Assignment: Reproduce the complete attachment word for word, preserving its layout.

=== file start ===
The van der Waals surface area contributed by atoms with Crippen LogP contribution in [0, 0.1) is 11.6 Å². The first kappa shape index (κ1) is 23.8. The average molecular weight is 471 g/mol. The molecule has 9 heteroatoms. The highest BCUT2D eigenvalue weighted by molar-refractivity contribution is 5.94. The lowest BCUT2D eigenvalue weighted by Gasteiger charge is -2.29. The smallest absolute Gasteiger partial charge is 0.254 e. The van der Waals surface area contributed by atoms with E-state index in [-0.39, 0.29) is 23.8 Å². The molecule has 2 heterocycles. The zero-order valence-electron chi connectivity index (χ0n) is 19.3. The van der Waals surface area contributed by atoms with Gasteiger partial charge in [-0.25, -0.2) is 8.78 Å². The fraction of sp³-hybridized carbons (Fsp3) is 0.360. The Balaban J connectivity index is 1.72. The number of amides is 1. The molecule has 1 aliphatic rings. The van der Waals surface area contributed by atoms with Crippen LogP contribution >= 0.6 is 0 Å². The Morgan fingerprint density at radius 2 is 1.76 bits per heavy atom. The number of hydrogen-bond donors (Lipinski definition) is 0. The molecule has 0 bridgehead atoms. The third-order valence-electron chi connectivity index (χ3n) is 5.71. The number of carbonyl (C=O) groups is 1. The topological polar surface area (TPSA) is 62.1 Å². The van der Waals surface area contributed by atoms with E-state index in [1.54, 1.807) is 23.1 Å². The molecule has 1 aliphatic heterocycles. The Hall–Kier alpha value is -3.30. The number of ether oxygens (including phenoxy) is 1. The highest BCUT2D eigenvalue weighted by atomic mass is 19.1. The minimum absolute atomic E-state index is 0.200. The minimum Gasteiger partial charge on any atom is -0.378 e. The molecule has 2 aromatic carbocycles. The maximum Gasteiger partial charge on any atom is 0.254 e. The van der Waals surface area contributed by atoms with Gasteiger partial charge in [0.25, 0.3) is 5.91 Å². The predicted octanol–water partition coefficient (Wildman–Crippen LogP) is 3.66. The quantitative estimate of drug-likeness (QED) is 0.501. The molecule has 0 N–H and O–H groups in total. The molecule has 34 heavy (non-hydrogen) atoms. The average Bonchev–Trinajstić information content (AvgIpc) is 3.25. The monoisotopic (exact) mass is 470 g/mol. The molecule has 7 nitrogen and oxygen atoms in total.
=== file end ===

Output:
The van der Waals surface area contributed by atoms with Crippen LogP contribution in [0, 0.1) is 11.6 Å². The first kappa shape index (κ1) is 23.8. The average molecular weight is 471 g/mol. The molecule has 9 heteroatoms. The highest BCUT2D eigenvalue weighted by molar-refractivity contribution is 5.94. The lowest BCUT2D eigenvalue weighted by Gasteiger charge is -2.29. The smallest absolute Gasteiger partial charge is 0.254 e. The van der Waals surface area contributed by atoms with E-state index in [-0.39, 0.29) is 23.8 Å². The molecule has 2 heterocycles. The zero-order valence-electron chi connectivity index (χ0n) is 19.3. The van der Waals surface area contributed by atoms with Gasteiger partial charge in [-0.25, -0.2) is 8.78 Å². The fraction of sp³-hybridized carbons (Fsp3) is 0.360. The Balaban J connectivity index is 1.72. The number of amides is 1. The molecule has 1 aliphatic rings. The van der Waals surface area contributed by atoms with Crippen LogP contribution >= 0.6 is 0 Å². The Morgan fingerprint density at radius 2 is 1.76 bits per heavy atom. The number of hydrogen-bond donors (Lipinski definition) is 0. The molecule has 0 bridgehead atoms. The third-order valence-electron chi connectivity index (χ3n) is 5.71. The number of carbonyl (C=O) groups is 1. The topological polar surface area (TPSA) is 62.1 Å². The van der Waals surface area contributed by atoms with E-state index in [1.54, 1.807) is 23.1 Å². The molecule has 1 aliphatic heterocycles. The Hall–Kier alpha value is -3.30. The number of ether oxygens (including phenoxy) is 1. The highest BCUT2D eigenvalue weighted by atomic mass is 19.1. The minimum absolute atomic E-state index is 0.200. The minimum Gasteiger partial charge on any atom is -0.378 e. The molecule has 2 aromatic carbocycles. The maximum Gasteiger partial charge on any atom is 0.254 e. The van der Waals surface area contributed by atoms with Gasteiger partial charge in [0.25, 0.3) is 5.91 Å². The predicted octanol–water partition coefficient (Wildman–Crippen LogP) is 3.66. The quantitative estimate of drug-likeness (QED) is 0.501. The molecule has 0 N–H and O–H groups in total. The molecule has 34 heavy (non-hydrogen) atoms. The average Bonchev–Trinajstić information content (AvgIpc) is 3.25. The monoisotopic (exact) mass is 470 g/mol. The molecule has 7 nitrogen and oxygen atoms in total.